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Crude oil futures fall on bearish US export data, escalating coronavirus restrictions

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Crude oil futures fall on bearish US export data, escalating coronavirus restrictions

Singapore — 0245 GMT: Crude futures fell during mid-morning Asian trade Oct. 16, extending overnight losses, as a decline in US exports and escalating coronavirus restrictions overshadowed the large draw in US crude inventories.

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At 10.45 am Singapore time (0245 GMT), ICE Brent December crude futures were down 30 cents/b (0.7%) from the Oct. 15 settle to $42.86/b, while the NYMEX November light sweet crude contract was down 26 cents/b (0.63%) at $40.70 /b. Both international crude markets had dipped 0.37% and 0.19% to settle at $43.16/b and $40.96/b, respectively, on Oct. 15.

The drop in oil prices comes after the Energy Information Association released its latest data on Oct. 15, which showed that US crude exports had fallen to 2.135 million b/d in the week ended Oct.9, the lowest in 14 months.

While part of the reason for this could have been the shuttered production during Hurricane Delta, the figure nevertheless emphasized that export demand remained weak, with both market analysts and traders not expecting a recovery in the near term.

A trading source said: "Exports are tough in November, demand is weak and [arbitrage] isn't there." The trader added that he expects demand to be weak in December and January as well.

The export data casts a shadow on an otherwise bullish EIA report, which showed that in the week ended Oct. 9, US commercial crude stocks had dropped 3.82 million barrels to 489.1 million barrels, putting them just 10% above the five-year average inventory -- the lowest supply overhang since mid-May.

The EIA report, however, may have failed to make a bigger impact on the market, as it was conservative compared with the American Petroleum Association's report released on Oct. 14, which had quantified the drop in crude inventories at 5.4 million barrels the same week.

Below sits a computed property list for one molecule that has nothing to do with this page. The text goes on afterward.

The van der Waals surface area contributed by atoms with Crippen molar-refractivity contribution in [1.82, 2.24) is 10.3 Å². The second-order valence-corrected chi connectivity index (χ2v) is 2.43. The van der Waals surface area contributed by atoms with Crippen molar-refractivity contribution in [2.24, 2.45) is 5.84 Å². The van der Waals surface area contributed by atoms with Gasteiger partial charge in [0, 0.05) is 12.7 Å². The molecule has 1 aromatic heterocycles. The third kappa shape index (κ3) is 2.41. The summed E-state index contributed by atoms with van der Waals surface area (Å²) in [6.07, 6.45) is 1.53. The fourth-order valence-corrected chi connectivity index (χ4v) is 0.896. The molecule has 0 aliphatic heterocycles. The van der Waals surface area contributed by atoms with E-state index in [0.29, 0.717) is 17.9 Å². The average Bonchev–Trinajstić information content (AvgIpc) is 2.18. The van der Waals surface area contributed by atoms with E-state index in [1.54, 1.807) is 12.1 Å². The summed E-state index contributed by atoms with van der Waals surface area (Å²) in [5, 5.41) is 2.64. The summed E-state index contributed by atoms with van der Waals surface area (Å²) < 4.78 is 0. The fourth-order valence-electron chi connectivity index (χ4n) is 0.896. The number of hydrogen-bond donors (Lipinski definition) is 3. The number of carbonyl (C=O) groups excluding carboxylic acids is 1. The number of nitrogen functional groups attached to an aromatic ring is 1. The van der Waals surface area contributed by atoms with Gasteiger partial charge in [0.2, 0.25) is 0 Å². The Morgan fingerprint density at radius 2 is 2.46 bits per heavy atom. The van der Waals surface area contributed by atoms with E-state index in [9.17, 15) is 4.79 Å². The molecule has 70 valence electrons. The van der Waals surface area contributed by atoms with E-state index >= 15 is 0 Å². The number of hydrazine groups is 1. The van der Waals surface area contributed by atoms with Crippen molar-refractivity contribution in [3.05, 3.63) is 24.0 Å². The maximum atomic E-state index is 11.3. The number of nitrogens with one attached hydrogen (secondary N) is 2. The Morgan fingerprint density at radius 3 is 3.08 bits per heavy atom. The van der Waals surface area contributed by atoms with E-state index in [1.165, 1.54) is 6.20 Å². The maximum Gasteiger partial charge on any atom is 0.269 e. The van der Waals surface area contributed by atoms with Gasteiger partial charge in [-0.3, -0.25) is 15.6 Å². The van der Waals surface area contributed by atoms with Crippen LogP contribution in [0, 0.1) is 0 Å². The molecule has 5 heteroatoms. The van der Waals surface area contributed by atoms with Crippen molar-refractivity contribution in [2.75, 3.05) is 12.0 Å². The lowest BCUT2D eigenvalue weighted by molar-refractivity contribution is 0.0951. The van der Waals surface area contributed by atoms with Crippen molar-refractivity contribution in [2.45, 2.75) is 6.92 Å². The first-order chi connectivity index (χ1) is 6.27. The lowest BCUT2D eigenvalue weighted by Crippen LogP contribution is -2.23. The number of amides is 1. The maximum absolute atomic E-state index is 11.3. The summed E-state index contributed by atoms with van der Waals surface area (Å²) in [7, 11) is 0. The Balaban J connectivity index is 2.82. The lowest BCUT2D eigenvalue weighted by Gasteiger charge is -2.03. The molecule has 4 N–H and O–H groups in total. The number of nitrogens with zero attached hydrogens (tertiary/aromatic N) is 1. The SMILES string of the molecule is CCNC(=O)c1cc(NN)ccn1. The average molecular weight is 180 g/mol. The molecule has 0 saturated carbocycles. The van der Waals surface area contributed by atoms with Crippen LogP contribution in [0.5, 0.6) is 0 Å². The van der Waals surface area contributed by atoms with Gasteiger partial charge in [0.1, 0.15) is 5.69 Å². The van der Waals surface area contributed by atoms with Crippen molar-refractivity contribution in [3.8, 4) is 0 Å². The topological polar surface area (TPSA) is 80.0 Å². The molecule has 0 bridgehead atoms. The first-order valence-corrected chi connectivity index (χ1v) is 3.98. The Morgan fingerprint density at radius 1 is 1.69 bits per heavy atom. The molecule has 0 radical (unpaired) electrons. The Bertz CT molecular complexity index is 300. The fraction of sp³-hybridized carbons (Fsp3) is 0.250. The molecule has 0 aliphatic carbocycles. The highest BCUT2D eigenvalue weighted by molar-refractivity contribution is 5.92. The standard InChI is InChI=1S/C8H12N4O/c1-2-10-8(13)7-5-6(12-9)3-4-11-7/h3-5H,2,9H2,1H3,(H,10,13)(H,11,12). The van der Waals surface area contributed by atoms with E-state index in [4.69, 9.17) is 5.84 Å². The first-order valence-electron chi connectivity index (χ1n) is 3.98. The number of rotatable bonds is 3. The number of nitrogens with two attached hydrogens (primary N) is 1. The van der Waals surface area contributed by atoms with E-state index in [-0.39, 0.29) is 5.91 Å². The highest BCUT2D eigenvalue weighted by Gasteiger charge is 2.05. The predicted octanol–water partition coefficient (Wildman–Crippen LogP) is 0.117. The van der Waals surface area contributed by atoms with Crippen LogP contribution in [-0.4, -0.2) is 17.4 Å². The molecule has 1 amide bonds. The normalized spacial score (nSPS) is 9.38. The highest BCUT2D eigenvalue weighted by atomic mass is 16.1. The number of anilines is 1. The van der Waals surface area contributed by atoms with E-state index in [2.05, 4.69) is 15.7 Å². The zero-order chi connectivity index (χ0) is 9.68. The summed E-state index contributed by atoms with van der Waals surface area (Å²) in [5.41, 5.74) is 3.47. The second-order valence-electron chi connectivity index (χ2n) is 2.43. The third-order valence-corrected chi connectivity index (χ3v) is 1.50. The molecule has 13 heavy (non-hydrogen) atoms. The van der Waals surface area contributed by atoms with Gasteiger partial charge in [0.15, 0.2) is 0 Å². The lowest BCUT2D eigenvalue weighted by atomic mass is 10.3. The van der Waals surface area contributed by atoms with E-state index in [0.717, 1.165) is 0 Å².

The EIA also reported a 1.63 million-barrel and 7.25 million-barrel draw in US gasoline and distillate inventories, respectively. Refined products supplied, EIA's proxy for demand, jumped 1.13 million b/d to 19.48 million b/d, indicating that fundamentals in downstream oil markets were improving.

Stephen Innes, chief market strategist at AXI, said in an Oct. 16 note: "U.S. oil and product stockpiles offered up some glimmer of hope that the fragile demand recovery is rebalancing at a better pace than expected in the world's largest consumer of oil, the US markets."

Meanwhile, the coronavirus pandemic continued to weigh down sentiment for oil, after France, Portugal and Italy all reported record high daily cases, and after the UK introduced new restrictions, including a ban on visiting others indoors in some parts of the country.

ANZ analysts said in an Oct. 16 note: "Crude oil started the session on the back foot, as investors became increasingly concerned about the economic fallout from the resurgence in coronavirus cases."

Amid the impending economic distress, OPEC Secretary General Mohammed Barkindo acknowledged that the outlook for oil looked bleak.

"We are on the course to recovery, but we have to be realistic that this recovery is not picking up pace at a rate that we earlier expected in the year," Barkindo said on Oct. 15 at the Energy Intelligence Forum.

Barkindo's statements in the forum reignited market talk that the OPEC+ alliance will extend the production cuts from 2021 instead of easing them as planned, even after UAE energy minister Suhail al-Mazrouei said on Oct. 13 that there are no such plans at the moment.

Innes said: "Barkindo suggested the 'OPEC Put' remains alive and well when replying to questions whether the market could handle another 2 million b/d if the OPEC+ further relaxes the current cuts in January as planned."